• Some macro malware leave the document intentionally empty, relying on the user to think that they need to enable the macro so that they can see something. Beware of such tricks.

Microsoft security products, such as Microsoft Security Essentials, include detection for TrojanDownloader:W97M/Adnel and TrojanDownloader:O97M/Tarbir. To help stay protected we recommend you keep your security software up-to date.

We also encourage people to join our Microsoft Active Protection Service Community (MAPS) and take advantage can take advantage of the Microsoft cloud protection service.

Alden Pornasdoro

Comments (10)

  1. TammyRSmith says:

    Stay smart when opening those emails!

  2. Steve Basford (Sanesecurity) says:

    They have been on the increase for a while now…

  3. adwbust says:

    That's why after macros is enabled, warn user if document tries to connect out. Check server/site contacted by macro using Smartscreen (on Windows 10 aside from IE, integrate Smartscreen to Windows filtering platform and UAC prompt for opening PE; Why
    also with UAC? Because not all files are downloaded on the web, not all use IE. Some are from usb drives; check against Smartscreen when they're ran.). Office is sandboxed right? Office should have sanboxed incoming folder for files downloaded (and ran) by
    macro. If user allows macro to connect out and download, warn/prompt user if macro runs a PE or script. For downloaded web pages, images, etc use a sanboxed viewer/browser. Put in Office prompt, that it is unusual for a document to download and run files.
    That would deter (scare) users.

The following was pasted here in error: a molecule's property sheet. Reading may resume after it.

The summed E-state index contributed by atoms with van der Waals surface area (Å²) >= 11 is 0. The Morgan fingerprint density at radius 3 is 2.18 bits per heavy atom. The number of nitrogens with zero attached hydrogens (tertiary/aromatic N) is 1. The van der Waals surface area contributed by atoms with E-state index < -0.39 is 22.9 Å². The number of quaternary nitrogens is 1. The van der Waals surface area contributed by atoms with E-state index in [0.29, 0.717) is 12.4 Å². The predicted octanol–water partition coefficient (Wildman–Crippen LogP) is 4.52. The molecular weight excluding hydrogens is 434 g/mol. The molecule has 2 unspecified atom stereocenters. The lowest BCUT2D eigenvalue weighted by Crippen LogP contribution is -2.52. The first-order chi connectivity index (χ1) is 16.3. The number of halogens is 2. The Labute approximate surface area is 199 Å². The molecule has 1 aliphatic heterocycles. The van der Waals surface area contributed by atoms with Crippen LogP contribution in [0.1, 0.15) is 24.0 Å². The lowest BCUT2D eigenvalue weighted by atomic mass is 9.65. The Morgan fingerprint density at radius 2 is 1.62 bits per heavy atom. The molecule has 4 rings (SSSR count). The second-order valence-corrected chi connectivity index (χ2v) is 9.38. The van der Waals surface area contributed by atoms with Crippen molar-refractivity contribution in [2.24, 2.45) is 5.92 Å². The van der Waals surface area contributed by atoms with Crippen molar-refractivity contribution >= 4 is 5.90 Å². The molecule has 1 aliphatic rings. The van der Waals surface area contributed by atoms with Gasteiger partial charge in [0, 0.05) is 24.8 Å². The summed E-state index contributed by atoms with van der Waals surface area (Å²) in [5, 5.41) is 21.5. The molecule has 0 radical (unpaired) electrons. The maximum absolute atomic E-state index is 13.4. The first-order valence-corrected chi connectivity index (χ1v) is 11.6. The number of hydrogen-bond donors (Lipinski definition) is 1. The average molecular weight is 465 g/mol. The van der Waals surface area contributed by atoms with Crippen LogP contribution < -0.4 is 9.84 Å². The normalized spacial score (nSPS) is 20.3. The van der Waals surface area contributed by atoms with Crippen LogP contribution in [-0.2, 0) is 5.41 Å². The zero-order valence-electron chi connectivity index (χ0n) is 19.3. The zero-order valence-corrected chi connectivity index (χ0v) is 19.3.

Does Windows keep a log to track process activity? Like for example, log when a file (usually PE, document and script) is first created (including source)/ran/modified, the result of execution (if it trips certain sensors), etc. That would make it easy to track
    and retrieve an offending file. Of course, user should be able to opt out. MAPS within Windows. 😀

  4. sandeep says:

    I have a IBM server x3400 m3.
    I am intall 8GB Ram but Operating System Usble only 3.99 GB RAM.


  5. Derek Knight (MVP Consumer Security) says:

    The default options and the ability to use "protected view" were only established in Office 2010 and later versions. A very high proportion of compromised users are using Office 2007 or even earlier. We realistically are not going to see users pay several
    hundred £££ or $$ to get a new version of office when their old one works perfectly well, with features they use every day and there is not so good default protection in those versions. I don't even remember macros being disabled by default in Office 2007

  6. Kevin Beaumont says:

    This has been going on since September, detection has been very poor in AV providers for months now on it.

    Palo Alto's Unit42 has blog posts about it extensively here: and here:

  7. Colleen Burke-Hill says:

    Just saw another one of these come around again. The text of the email and look of the document are quite convincing – it was an internship inquiry with a CV attached. An unsophisticated user – or just a busy manager – very well might unthinkingly follow
    the document's instructions and enable editing and content.

  8. Dotan says:

    Why not to use Disarm & Reconstruct at organisation to avoid the risk all together?

  9. Hansel says:

    When will we see VBA no longer supported/offered in Office products all together ?

    1. service says:

      It is rather naïve to ask for VBA no longer supported as virtually every company processing Office document data has VBA macros deployed not all of which may be replaceable by VSTO. So my guess and hope is that VBA stays around for many years to come. Rather than no longer supporting or putting a ban on VBA, security functions must be devised and deployed to save the user and secure the IT infrastructure. For instance developers should make more use of digital signatures backed by CAs with proper reputation. Inspections at firewall must be improved for companies as well as sandboxing of questionable documents at the user’s PC must be improved by means of file streams and the like which trigger proper warnings and instructions for the end user <- last call goes out to Microsoft who also has to retrofit current production versions of Office, that is include 2007.